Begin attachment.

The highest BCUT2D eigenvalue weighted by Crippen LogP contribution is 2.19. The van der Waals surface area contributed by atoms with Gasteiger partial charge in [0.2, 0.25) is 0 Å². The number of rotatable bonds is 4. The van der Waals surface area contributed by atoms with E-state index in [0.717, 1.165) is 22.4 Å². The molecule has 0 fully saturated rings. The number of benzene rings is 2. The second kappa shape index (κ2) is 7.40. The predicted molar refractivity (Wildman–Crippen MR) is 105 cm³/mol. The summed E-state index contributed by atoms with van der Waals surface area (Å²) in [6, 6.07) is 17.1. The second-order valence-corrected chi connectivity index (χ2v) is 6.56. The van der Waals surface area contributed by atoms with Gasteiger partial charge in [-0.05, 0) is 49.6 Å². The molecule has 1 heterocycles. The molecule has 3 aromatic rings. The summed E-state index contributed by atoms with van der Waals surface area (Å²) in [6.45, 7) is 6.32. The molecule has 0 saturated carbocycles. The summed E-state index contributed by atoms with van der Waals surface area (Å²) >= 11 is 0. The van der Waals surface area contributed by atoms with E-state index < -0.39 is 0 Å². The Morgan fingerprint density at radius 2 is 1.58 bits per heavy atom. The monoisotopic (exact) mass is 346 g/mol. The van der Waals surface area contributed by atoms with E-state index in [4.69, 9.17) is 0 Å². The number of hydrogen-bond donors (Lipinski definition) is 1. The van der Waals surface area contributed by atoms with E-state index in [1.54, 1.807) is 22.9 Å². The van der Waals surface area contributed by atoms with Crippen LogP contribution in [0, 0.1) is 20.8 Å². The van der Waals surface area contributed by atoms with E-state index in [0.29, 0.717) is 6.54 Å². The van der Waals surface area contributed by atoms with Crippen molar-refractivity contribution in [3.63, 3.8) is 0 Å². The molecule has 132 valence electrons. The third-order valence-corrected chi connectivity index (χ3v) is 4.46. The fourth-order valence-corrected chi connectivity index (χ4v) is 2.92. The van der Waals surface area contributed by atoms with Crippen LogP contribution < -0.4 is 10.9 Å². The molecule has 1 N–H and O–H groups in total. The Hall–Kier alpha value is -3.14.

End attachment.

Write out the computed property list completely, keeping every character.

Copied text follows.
The highest BCUT2D eigenvalue weighted by Crippen LogP contribution is 2.19. The van der Waals surface area contributed by atoms with Gasteiger partial charge in [0.2, 0.25) is 0 Å². The number of rotatable bonds is 4. The van der Waals surface area contributed by atoms with E-state index in [0.717, 1.165) is 22.4 Å². The molecule has 0 fully saturated rings. The number of benzene rings is 2. The second kappa shape index (κ2) is 7.40. The predicted molar refractivity (Wildman–Crippen MR) is 105 cm³/mol. The summed E-state index contributed by atoms with van der Waals surface area (Å²) in [6, 6.07) is 17.1. The second-order valence-corrected chi connectivity index (χ2v) is 6.56. The van der Waals surface area contributed by atoms with Gasteiger partial charge in [-0.05, 0) is 49.6 Å². The molecule has 1 heterocycles. The molecule has 3 aromatic rings. The summed E-state index contributed by atoms with van der Waals surface area (Å²) in [6.45, 7) is 6.32. The molecule has 0 saturated carbocycles. The summed E-state index contributed by atoms with van der Waals surface area (Å²) >= 11 is 0. The van der Waals surface area contributed by atoms with E-state index < -0.39 is 0 Å². The Morgan fingerprint density at radius 2 is 1.58 bits per heavy atom. The monoisotopic (exact) mass is 346 g/mol. The van der Waals surface area contributed by atoms with E-state index in [4.69, 9.17) is 0 Å². The number of hydrogen-bond donors (Lipinski definition) is 1. The van der Waals surface area contributed by atoms with E-state index in [1.54, 1.807) is 22.9 Å². The van der Waals surface area contributed by atoms with Crippen LogP contribution in [0, 0.1) is 20.8 Å². The van der Waals surface area contributed by atoms with E-state index in [0.29, 0.717) is 6.54 Å². The van der Waals surface area contributed by atoms with Crippen molar-refractivity contribution in [3.63, 3.8) is 0 Å². The molecule has 132 valence electrons. The third-order valence-corrected chi connectivity index (χ3v) is 4.46. The fourth-order valence-corrected chi connectivity index (χ4v) is 2.92. The van der Waals surface area contributed by atoms with Crippen LogP contribution < -0.4 is 10.9 Å². The molecule has 1 N–H and O–H groups in total. The Hall–Kier alpha value is -3.14.